Managing conflict in the workplace
Added pressure due to the pandemic may lead to increased feelings of stress, fear or anxiety—which is likely to heighten the potential for conflict within a business. A conflict management process will assist in navigating disagreements that may arise.
Start by developing a policy
A comprehensive conflict management policy can act as a roadmap for both managers and employees to understand the processes they are expected to follow when conflict arises.
The majority of awards/agreements, including the Health Professionals and Support Services Award, contain dispute resolution provisions that can be a great starting point to develop such policies.
Additionally, as with all internal policies and procedures, consultation with employees is an invaluable source for developing meaningful procedures. It is important to speak to your employees when creating this policy, as they will be able to provide insight into their perceptions of roadblocks to them voicing issues they may encounter.
Involving employees in the development of a conflict management policy will also ensure greater acceptance, and cooperation, once the policy comes into effect.
How do you approach an instance of workplace conflict?
Firstly, it is important to identify and understand the issue as quickly and as in-depth as possible.
The most commonly reported causes of conflict include (but are not limited to):
- a lack of information or misunderstanding
- conflicting interests or values
- discrimination or harassment
- a lack of resources
- personality clashes
- internal organisational problems.
When an employee approaches you to discuss an issue it is important to:
- display a calm and welcoming attitude
- gather as much information relating to the issue as possible (this includes asking questions and requesting evidence if/ when necessary)
- clarify the employee’s desired outcome
- reassure the employee that you take their concerns seriously
- (Ideally) give a time frame of when the employee can expect a response.
Depending on the nature of the issue, and the policy that has been developed, you may request that the employee put their concerns in writing. When the issue is of a more serious nature, it may be particularly appropriate to request written notice to help you investigate.
If the issue involves someone else in the workplace, it is critical they are given the chance to respond and present their point of view before any action is taken.
This will demonstrate that a manager/employer has afforded all parties procedural fairness and will minimise risk if the issue is later referred to an external party.
In the same vein, to avoid future misgivings with the original complainant, it is important you explain that you plan to raise the issue with the employee against whom they have made a complaint and secure their permission to do so.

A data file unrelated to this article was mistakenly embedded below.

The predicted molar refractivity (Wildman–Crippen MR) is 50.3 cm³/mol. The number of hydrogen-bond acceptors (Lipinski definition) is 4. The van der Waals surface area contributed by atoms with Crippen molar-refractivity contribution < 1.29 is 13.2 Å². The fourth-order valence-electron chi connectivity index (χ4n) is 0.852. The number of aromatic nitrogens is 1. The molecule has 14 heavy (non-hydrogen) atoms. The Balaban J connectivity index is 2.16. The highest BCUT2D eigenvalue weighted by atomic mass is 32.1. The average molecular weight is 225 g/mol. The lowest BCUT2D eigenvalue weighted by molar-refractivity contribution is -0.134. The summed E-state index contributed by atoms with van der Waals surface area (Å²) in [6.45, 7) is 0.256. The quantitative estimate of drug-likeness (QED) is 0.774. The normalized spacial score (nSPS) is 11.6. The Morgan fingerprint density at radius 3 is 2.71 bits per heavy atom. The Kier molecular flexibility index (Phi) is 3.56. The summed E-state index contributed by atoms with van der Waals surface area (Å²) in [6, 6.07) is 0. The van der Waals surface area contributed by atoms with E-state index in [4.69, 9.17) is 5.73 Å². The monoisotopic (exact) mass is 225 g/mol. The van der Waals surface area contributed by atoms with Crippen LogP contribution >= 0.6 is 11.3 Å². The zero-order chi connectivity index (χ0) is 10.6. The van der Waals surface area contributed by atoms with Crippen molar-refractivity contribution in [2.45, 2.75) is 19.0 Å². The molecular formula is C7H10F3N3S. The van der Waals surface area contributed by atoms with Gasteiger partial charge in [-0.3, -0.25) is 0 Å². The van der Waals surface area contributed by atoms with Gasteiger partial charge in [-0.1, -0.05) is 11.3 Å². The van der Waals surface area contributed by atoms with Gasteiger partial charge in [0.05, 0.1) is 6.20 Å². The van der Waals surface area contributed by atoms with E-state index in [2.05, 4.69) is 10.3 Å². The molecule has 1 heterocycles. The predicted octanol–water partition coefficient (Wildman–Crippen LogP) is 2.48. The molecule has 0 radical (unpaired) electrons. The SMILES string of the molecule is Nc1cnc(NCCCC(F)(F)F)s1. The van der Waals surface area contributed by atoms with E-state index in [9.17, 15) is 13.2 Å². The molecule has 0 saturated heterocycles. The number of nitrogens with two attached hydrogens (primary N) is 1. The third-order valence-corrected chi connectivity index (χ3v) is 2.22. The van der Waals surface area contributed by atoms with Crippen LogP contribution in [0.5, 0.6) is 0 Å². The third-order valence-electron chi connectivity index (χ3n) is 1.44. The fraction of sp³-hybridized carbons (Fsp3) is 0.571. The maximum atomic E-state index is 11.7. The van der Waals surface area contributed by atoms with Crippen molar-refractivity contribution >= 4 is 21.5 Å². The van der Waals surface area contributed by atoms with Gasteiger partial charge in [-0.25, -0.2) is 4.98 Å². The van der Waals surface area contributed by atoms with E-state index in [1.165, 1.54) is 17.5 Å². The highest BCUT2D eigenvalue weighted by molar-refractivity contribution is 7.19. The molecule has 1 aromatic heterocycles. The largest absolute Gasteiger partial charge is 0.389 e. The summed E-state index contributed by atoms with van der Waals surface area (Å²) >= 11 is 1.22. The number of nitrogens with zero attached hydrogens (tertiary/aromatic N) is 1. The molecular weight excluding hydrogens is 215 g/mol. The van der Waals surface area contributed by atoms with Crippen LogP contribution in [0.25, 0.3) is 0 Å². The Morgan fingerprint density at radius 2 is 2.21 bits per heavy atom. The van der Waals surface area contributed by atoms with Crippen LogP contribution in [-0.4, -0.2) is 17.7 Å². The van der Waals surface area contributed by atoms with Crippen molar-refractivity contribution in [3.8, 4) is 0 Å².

Once you have spoken with both parties, you should check any policies and legislation that may be relevant. This will ensure any decisions you make are not in breach of policy, the award/agreement that applies to the employee, their employment contract or any other relevant legislation.
After having gathered information from the parties to the conflict or dispute, it may be appropriate to conduct a mediation session—this will allow both parties to air their grievances and devise a solution, with their manager’s/employer’s help, to overcome the conflict and return to an amicable, collaborative workplace.
Providing additional training, updating relevant policies and procedures and setting a date in the future to check in with any affected parties are all examples of steps managers and employees should take while resolving workplace conflicts, with the aim to minimise future reoccurrence.
What are the options should we be unable to resolve the workplace conflict?
While it is always encouraged that employers and employees resolve conflict in the workplace as far as practicable, there are situations where outside help may be required.
The appropriate approach will vary depending on the nature of your situation. The HR in Practice service can provide advice on the appropriate avenue to follow depending on your individual circumstances.
Strong conflict management policies are paramount for businesses in all circumstances, but are particularly important during the pandemic, where fear and uncertainty can increase the possibility of conflicts arising.
>> The HR in Practice workplace advisory service is operated by Wentworth Advantage for APA Business Group members.
If you have any questions about managing conflict in the workplace, contact the APA HR in Practice service at firstname.lastname@example.org.
Disclaimer: The material contained in this publication is general comment and is not intended as advice on any particular matter, nor should it be relied on as a substitute for legal or professional advice. Wentworth Advantage Pty Ltd expressly disclaim all and any liability to any persons whatsoever in respect of anything done or omitted to be done by any such person in reliance whether in whole or in part upon any of the contents of this publication.
© Copyright 2018 by Australian Physiotherapy Association. All rights reserved.